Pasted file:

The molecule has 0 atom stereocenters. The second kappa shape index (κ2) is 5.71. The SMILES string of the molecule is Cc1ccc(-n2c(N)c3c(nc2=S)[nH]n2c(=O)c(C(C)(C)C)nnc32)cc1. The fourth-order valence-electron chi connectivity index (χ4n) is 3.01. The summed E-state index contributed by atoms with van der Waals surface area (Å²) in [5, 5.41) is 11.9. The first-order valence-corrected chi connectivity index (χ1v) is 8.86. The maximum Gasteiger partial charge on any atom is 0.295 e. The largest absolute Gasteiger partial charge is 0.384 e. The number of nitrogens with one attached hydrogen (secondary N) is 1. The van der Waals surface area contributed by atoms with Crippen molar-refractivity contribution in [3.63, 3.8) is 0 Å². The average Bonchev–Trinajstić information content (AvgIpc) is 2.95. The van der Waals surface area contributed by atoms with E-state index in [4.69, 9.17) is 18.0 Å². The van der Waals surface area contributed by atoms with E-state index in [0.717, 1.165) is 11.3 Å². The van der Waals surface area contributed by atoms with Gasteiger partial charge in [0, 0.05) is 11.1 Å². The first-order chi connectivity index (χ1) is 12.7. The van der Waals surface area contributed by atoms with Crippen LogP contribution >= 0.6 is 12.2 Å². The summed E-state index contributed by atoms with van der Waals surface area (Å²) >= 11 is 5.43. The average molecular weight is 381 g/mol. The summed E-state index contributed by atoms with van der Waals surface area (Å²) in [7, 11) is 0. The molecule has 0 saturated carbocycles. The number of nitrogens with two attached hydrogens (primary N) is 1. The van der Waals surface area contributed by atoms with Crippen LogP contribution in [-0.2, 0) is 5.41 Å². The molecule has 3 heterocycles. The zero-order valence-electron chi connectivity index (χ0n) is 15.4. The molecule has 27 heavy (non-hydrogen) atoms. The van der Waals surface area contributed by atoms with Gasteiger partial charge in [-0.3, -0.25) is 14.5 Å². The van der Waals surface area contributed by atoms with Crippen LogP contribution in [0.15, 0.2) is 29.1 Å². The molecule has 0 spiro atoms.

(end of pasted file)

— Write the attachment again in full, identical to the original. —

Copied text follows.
The molecule has 0 atom stereocenters. The second kappa shape index (κ2) is 5.71. The SMILES string of the molecule is Cc1ccc(-n2c(N)c3c(nc2=S)[nH]n2c(=O)c(C(C)(C)C)nnc32)cc1. The fourth-order valence-electron chi connectivity index (χ4n) is 3.01. The summed E-state index contributed by atoms with van der Waals surface area (Å²) in [5, 5.41) is 11.9. The first-order valence-corrected chi connectivity index (χ1v) is 8.86. The maximum Gasteiger partial charge on any atom is 0.295 e. The largest absolute Gasteiger partial charge is 0.384 e. The number of nitrogens with one attached hydrogen (secondary N) is 1. The van der Waals surface area contributed by atoms with Crippen molar-refractivity contribution in [3.63, 3.8) is 0 Å². The average Bonchev–Trinajstić information content (AvgIpc) is 2.95. The van der Waals surface area contributed by atoms with E-state index in [4.69, 9.17) is 18.0 Å². The van der Waals surface area contributed by atoms with E-state index in [0.717, 1.165) is 11.3 Å². The van der Waals surface area contributed by atoms with Gasteiger partial charge in [0, 0.05) is 11.1 Å². The first-order chi connectivity index (χ1) is 12.7. The van der Waals surface area contributed by atoms with Crippen LogP contribution >= 0.6 is 12.2 Å². The summed E-state index contributed by atoms with van der Waals surface area (Å²) >= 11 is 5.43. The average molecular weight is 381 g/mol. The summed E-state index contributed by atoms with van der Waals surface area (Å²) in [7, 11) is 0. The molecule has 0 saturated carbocycles. The number of nitrogens with two attached hydrogens (primary N) is 1. The van der Waals surface area contributed by atoms with Crippen LogP contribution in [-0.2, 0) is 5.41 Å². The molecule has 3 heterocycles. The zero-order valence-electron chi connectivity index (χ0n) is 15.4. The molecule has 27 heavy (non-hydrogen) atoms. The van der Waals surface area contributed by atoms with Gasteiger partial charge in [-0.3, -0.25) is 14.5 Å². The van der Waals surface area contributed by atoms with Crippen LogP contribution in [0.15, 0.2) is 29.1 Å². The molecule has 0 spiro atoms.